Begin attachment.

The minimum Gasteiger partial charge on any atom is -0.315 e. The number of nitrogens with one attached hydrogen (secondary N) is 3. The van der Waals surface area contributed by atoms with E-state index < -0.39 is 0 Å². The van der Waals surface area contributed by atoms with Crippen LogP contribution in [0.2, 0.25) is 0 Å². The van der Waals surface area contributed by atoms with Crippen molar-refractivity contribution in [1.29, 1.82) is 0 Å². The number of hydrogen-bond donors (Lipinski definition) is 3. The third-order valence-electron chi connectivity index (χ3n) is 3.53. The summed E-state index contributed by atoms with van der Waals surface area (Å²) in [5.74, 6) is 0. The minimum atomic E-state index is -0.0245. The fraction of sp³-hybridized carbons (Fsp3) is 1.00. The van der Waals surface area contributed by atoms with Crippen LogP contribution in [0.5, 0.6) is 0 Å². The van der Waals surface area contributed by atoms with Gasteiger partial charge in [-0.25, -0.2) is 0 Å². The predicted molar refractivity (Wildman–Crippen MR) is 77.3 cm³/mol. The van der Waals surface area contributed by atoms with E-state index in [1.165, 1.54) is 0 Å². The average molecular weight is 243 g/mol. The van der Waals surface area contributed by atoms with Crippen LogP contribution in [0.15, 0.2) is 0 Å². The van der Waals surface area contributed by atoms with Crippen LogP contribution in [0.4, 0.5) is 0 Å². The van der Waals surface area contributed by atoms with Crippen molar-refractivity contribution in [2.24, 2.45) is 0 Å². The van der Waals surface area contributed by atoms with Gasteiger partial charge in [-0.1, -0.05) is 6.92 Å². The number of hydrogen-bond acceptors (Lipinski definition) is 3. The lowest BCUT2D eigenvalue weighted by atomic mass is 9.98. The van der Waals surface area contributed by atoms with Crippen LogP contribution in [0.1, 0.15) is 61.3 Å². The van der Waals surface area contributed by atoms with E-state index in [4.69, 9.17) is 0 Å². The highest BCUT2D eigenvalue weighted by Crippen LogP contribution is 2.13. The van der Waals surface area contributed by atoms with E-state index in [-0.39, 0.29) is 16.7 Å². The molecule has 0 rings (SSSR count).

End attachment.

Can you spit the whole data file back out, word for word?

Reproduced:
The minimum Gasteiger partial charge on any atom is -0.315 e. The number of nitrogens with one attached hydrogen (secondary N) is 3. The van der Waals surface area contributed by atoms with E-state index < -0.39 is 0 Å². The van der Waals surface area contributed by atoms with Crippen LogP contribution in [0.2, 0.25) is 0 Å². The van der Waals surface area contributed by atoms with Crippen molar-refractivity contribution in [1.29, 1.82) is 0 Å². The number of hydrogen-bond donors (Lipinski definition) is 3. The third-order valence-electron chi connectivity index (χ3n) is 3.53. The summed E-state index contributed by atoms with van der Waals surface area (Å²) in [5.74, 6) is 0. The minimum atomic E-state index is -0.0245. The fraction of sp³-hybridized carbons (Fsp3) is 1.00. The van der Waals surface area contributed by atoms with Crippen LogP contribution in [0.5, 0.6) is 0 Å². The van der Waals surface area contributed by atoms with Gasteiger partial charge in [-0.25, -0.2) is 0 Å². The predicted molar refractivity (Wildman–Crippen MR) is 77.3 cm³/mol. The van der Waals surface area contributed by atoms with E-state index in [1.165, 1.54) is 0 Å². The average molecular weight is 243 g/mol. The van der Waals surface area contributed by atoms with Crippen LogP contribution in [0.15, 0.2) is 0 Å². The van der Waals surface area contributed by atoms with Crippen LogP contribution in [0.4, 0.5) is 0 Å². The van der Waals surface area contributed by atoms with Crippen molar-refractivity contribution in [2.24, 2.45) is 0 Å². The van der Waals surface area contributed by atoms with Gasteiger partial charge in [-0.1, -0.05) is 6.92 Å². The number of hydrogen-bond acceptors (Lipinski definition) is 3. The lowest BCUT2D eigenvalue weighted by atomic mass is 9.98. The van der Waals surface area contributed by atoms with Crippen LogP contribution in [0.1, 0.15) is 61.3 Å². The van der Waals surface area contributed by atoms with E-state index in [4.69, 9.17) is 0 Å². The highest BCUT2D eigenvalue weighted by Crippen LogP contribution is 2.13. The van der Waals surface area contributed by atoms with E-state index in [-0.39, 0.29) is 16.7 Å². The molecule has 0 rings (SSSR count).